Feathery Faces


Join in the fun of Mardi Gras! Have a ball making these elaborate, decorative masks. Display them for Halloween and other occasions, too.


1. Mardi Gras began many hundreds of years ago in France to welcome and celebrate spring. This holiday is usually celebrated on the Tuesday before Ash Wednesday.

2. With your classmates, research Mardi Gras and find out how it is celebrated in countries around the world. Some of the most famous celebrations are in New Orleans, Galveston, and Shreveport in the United States; Quebec City, Canada; as well as in Italy and Switzerland.

3. Most Mardi Gras events include a parade with grand floats, costumes, masks, balls, and special food such as moon pies and King Cakes. Men and women dress in formal clothing or costumes. They also wear elaborate masks in styles that reflect local traditions.

4. To make a decorative mask similar to those worn at Mardi Gras, first crumple newspaper to make a face-shaped armature. Hold the newspaper in place with masking tape.

5. To make your own distinctive mask, knead color from Crayola® Washable Markers into white Crayola Model Magic. Cover the armature with the modeling compound. Shape the face to include a nose, ears, and hair.

6. Embellish the mask with colored Model Magic.

7. Embed chenille stems or other decorative craft items into the mask. Air-dry at least overnight.

8. Use Crayola School Glue if needed to hold the decorations in place. Air-dry the glue.

9. Display your masks to celebrate Mardi Gras!

Safety Guidelines

Adult supervision is required for any arts & crafts project. Observe children closely and intervene as necessary to prevent potential safety problems and ensure appropriate use of arts and crafts materials. Some craft items, particularly beads and buttons, are potential choking hazards for young children. Avoid use of such small parts with children younger than 3 years. Craft items such as scissors, push pins and chenille sticks may have sharp points or edges. Avoid use of materials with sharp points by children younger than 4 years. Read all manufacturers' safety warnings before using arts and craft supplies.

Crayola Modeling Materials including Crayola Model Magic®, and Model Magic Fusion™, Crayola Air-Dry Clay, and Crayola Dough—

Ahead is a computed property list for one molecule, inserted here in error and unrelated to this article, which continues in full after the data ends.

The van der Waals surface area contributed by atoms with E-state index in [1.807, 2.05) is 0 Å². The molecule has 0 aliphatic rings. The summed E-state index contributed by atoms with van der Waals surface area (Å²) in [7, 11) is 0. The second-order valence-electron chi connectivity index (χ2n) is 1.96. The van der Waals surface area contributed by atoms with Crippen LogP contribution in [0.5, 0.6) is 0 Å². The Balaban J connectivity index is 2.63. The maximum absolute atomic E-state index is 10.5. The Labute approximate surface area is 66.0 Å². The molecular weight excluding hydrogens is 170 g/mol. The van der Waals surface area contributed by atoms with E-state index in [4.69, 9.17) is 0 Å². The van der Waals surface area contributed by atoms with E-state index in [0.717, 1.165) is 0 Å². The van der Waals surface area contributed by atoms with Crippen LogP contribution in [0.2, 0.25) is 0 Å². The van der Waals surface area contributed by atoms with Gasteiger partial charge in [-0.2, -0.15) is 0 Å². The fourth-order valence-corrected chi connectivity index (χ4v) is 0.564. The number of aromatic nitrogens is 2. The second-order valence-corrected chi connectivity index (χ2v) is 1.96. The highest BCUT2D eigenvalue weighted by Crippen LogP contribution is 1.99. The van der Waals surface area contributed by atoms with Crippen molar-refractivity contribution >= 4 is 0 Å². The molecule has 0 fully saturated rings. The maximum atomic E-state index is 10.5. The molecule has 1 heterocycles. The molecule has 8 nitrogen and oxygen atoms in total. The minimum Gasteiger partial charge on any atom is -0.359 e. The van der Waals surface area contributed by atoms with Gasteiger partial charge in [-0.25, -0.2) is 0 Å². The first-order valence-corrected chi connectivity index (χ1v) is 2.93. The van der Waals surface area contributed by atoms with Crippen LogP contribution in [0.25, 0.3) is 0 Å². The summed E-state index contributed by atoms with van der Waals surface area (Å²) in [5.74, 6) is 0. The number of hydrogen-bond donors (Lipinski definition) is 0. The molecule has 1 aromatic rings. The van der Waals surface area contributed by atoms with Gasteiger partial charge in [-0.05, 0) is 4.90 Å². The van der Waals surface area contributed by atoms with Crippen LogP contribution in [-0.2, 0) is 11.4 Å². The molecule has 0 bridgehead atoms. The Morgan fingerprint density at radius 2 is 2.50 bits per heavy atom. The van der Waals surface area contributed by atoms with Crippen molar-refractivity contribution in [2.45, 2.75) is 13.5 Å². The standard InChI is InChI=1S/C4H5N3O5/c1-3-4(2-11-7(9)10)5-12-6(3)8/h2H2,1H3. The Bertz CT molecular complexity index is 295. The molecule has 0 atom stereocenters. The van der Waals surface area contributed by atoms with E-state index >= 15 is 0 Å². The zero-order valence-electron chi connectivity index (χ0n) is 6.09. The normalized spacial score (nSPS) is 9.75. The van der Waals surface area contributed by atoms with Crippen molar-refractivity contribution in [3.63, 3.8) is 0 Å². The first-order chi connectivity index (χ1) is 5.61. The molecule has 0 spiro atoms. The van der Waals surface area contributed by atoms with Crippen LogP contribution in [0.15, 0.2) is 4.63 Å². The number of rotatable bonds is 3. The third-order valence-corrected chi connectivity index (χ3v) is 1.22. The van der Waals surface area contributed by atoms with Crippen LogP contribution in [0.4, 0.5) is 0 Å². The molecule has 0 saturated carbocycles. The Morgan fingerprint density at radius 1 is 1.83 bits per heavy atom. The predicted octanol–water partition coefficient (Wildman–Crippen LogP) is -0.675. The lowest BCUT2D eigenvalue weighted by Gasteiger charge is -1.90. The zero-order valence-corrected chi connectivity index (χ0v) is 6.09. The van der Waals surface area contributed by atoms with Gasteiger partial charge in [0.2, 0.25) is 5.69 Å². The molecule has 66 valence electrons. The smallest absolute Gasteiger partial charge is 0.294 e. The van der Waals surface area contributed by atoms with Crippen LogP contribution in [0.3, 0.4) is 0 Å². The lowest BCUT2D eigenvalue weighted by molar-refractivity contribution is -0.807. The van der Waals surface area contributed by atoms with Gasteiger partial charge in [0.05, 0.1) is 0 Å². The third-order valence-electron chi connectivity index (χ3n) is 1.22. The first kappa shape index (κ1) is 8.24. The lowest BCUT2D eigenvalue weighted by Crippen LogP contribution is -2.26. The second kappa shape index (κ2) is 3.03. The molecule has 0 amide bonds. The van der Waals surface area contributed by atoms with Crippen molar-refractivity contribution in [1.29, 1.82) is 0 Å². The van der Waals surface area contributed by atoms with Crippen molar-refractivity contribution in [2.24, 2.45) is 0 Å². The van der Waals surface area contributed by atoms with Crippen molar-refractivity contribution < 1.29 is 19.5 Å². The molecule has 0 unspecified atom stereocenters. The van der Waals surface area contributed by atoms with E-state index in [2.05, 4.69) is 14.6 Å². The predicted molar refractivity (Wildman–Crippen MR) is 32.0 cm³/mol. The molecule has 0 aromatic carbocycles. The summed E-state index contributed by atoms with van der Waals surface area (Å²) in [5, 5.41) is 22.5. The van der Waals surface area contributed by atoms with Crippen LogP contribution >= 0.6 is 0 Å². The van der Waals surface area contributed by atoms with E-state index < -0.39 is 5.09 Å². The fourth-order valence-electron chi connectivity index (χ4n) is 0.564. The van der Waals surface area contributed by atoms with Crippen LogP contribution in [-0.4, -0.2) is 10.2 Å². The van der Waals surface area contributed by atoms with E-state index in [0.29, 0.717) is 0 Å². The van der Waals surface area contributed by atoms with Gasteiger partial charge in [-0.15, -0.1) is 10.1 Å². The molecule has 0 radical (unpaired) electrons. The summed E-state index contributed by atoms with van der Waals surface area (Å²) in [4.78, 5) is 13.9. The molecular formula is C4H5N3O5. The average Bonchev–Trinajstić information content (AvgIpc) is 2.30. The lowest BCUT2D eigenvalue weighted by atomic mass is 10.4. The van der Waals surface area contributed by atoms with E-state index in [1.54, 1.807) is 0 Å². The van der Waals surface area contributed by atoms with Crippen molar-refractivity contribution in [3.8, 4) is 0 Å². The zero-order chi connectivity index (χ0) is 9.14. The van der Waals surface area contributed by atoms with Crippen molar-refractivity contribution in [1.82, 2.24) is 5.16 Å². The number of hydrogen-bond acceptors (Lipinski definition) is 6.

• Keep away from open flames. Do not use to make candleholders, hot plates, trivets, or other similar objects that will be used or placed near fire and other heat sources.
  • Do not put in an oven, microwave, or kiln.
  • Do not make into vessels/containers that will hold unpackaged food.
  • The use of modeling material to make items that look like food is discouraged for children younger than age 5 to avoid their confusion with real food.
  • Unless sealed with a water-resistant glaze, do not make projects exposed to or immersed in water, such as boats or outdoor bird feeders. They would disintegrate when exposed to moisture.
  • Crayola Dough—contains gluten (wheat flour) as an ingredient.
  • Crayola Air-Dry Clay, Crayola Model Magic and Model Magic Fusion are gluten-free. However, they are produced on the same machinery as Crayola Dough which does contain gluten. Although the machines are cleaned prior to the start of each production run, there is a slight possibility that trace amounts of gluten from Crayola Dough may be present in the other modeling compound products. For information regarding specific ingredients or allergic concerns, please call our Consumer Affairs department at 1-800-272-9652 weekdays between 9 AM and 4 PM Eastern Standard Time.


  • Children research the history of the Mardi Gras celebration.
  • Students discover similarities and differences among various international Mardi Gras celebrations.
  • Children create decorative Mardi Gras masks.

Related Lesson Plans

Lesson Plans

Share on Facebook


crayola supplies
  • Markers
  • Model Magic®
  • No-Run School Glue
household supplies
  • recycled newspaper
  • masking tape
  • chenille sticks
  • decorative craft items



  • Grades 4 to 6


  • Language Arts
  • Social Studies
  • Visual Arts


  • 30 to 60 minutes
  • Multiple Sessions


  • Children research the history of the Mardi Gras celebration.

  • Students discover similarities and differences among various international Mardi Gras celebrations.

  • Children create decorative Mardi Gras masks.


Research Canada Standards
Research UK Standards
Research U.S. Standards